If you are interested in Classical Music, Beethoven is certainly one of the composers whose works you will want to hear. We have selected various albums and box-sets which illustrate Beethoven's musical developments in a number of different musical forms:

    Beethoven: The Complete Piano Concertos played by Murray Perahia
  • The Best of Beethoven : a selection of masterworks and excerpts of the composer's most famous works - or
  • The Very Best of Beethoven : a larger collection of masterpieces by the composer (double CD) - or
  • Beethoven : The Nine Symphonies, Herbert von Karajan conducting the Philharmonia Orchestra (box set of 5 CDs) - or
  • Beethoven : Complete Symphonies, Simon Rattle conducting the Vienna Philharmonic (box set of 5 CDs) - or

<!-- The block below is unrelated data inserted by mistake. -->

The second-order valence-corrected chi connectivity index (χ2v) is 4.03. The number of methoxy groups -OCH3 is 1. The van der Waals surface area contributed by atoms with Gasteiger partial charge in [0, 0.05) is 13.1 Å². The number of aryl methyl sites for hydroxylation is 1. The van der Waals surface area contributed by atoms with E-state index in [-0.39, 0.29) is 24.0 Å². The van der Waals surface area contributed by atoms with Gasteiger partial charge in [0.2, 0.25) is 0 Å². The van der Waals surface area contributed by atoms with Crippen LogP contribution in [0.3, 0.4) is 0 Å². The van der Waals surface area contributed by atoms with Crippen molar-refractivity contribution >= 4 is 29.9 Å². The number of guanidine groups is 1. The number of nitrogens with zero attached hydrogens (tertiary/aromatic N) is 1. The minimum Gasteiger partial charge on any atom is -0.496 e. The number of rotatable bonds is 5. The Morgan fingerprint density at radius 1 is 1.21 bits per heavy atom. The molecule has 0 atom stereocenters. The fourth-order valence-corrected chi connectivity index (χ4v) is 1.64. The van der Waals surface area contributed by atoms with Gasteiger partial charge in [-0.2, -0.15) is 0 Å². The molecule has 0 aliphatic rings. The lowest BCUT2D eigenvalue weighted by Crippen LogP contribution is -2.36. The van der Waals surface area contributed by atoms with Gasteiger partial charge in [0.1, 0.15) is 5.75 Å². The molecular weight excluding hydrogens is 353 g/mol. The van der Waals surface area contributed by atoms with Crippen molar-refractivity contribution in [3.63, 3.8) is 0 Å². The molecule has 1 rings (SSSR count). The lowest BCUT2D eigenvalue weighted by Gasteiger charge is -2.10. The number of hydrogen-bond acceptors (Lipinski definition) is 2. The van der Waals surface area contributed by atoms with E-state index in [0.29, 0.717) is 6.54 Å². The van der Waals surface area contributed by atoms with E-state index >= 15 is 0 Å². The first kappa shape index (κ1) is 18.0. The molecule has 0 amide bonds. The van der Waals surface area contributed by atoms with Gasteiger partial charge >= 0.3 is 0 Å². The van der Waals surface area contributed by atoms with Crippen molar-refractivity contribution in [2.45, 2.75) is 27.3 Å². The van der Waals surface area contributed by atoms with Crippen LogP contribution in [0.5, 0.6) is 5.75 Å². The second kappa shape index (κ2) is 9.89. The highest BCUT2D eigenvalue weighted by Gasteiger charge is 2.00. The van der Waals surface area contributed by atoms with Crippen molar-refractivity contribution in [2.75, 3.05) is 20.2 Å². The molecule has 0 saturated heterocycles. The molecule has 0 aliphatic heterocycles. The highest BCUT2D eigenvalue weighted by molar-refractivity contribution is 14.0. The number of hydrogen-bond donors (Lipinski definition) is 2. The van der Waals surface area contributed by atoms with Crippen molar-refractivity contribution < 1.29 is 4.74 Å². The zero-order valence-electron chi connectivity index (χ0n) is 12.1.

• Beethoven : Complete Concertos, various artists - 5 piano concertos, violin concerto, triple concerto and other works (box set of 5 CDs) - or
  • Beethoven : Complete Piano Concertos, Murray Perahia: piano, Bernard Haitink conducting the Royal Concertgebouw (box set of 3 CDs) - or
  • Beethoven: Favourite Piano Sonatas, played by Alfred Brendel (double CD) - or
  • Beethoven : Complete Piano Sonatas, played by Daniel Barenboim (box set of 10 CDs) - or
  • Beethoven : Complete String Quartets, played by the Alban Berg Quartet (box set of 7 CDs) - or